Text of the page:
Perhaps the most popular of the terrier breeds, the West Highland White terrier is a feisty and lovable character, hailing from Poltalloch, Scotland. Colonel Edward Donald Malcolm is credited with the breed's development, having wanted to create a dog that was white and therefore easily distinguished from the quarry it hunted. Dating the evolution of the West Highland White terrier is uncertain, although records from as early as the 16th century suggest the dog is a breed of old, favoured by royal figures such as James VI of Scotland and seen within his household. It is rumoured that the King gifted a dozen West Highland White terriers to the Kingdom of France between 1567-1625. The breed adopted its name in 1909, being formerly known as the Roseneath terrier.
A compact and agile dog, with bright eyes, upright ears, a rounded face, and short, sturdy legs. The body, head and limbs are proportioned, and the muzzle is typically short and tapering to the black nose. The double coat should always be white, and have a rough outer texture. Maintaining the colour of the coat is difficult due to the game and energetic nature of the breed, who enjoys nothing better than digging holes and playing outdoors. As with most smaller dog breeds, the West Highland White terrier is prone to 'Small-Dog Syndrome' - behaviours that include stubbornness, dominance and even aggression.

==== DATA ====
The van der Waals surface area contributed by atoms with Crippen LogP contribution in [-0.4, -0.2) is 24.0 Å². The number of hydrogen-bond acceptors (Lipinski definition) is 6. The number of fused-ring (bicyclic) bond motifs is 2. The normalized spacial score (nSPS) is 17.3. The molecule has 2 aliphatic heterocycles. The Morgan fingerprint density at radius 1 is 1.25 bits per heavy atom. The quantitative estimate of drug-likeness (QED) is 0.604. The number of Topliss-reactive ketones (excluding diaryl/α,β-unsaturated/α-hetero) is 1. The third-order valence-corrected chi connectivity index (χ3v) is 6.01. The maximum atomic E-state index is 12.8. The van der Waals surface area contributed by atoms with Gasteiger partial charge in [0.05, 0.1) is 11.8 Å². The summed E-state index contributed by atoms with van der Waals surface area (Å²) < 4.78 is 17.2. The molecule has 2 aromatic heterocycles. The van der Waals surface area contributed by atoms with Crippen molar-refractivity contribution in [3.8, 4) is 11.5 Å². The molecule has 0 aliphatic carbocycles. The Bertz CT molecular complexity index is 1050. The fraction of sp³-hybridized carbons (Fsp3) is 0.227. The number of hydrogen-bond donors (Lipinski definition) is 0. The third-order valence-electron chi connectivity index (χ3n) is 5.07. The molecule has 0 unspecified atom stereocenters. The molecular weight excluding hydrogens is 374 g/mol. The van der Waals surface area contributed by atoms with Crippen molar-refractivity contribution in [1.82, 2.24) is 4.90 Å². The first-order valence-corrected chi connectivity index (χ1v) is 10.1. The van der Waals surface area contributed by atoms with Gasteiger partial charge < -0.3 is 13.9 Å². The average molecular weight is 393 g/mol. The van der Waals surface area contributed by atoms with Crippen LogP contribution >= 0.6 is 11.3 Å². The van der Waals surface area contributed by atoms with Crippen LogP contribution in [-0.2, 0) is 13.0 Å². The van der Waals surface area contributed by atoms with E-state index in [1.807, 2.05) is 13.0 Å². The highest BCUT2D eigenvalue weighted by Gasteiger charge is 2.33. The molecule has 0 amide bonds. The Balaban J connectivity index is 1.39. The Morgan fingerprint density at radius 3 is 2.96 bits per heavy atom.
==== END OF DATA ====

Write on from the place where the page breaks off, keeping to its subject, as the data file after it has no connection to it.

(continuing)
To avoid and discourage these small dog behaviours, the breed benefits from firm but fair leadership, consistent obedience training, and early socialisation. Once trained, the West Highland White terrier has the potential to be a most affectionate, loyal and mannered companion, well suited to relaxed domestic living. The breed engages well with children when raised with them, and is compatible with other house pets when introduced to them gradually. On average, a healthy adult West Highland White terrier will weigh 6-9 kg, depending on its gender, with a life expectancy of roughly 15 years. It is not uncommon for a Westie to live into its 20s.
The Westie is a relatively hardy breed, although it is susceptible to several health conditions and diseases. These range in severity, from mild allergies and skin complaints, to more serious cases of eye disease, orthopedic problems, urinary discomfort, and liver disease (copper hepatopathy). Idiopathic pulmonary fibrosis, or Westie Lung Disease, is a rare genetic condition that affects the connective tissues and air sacs of the lungs, causing severe breathing difficulty.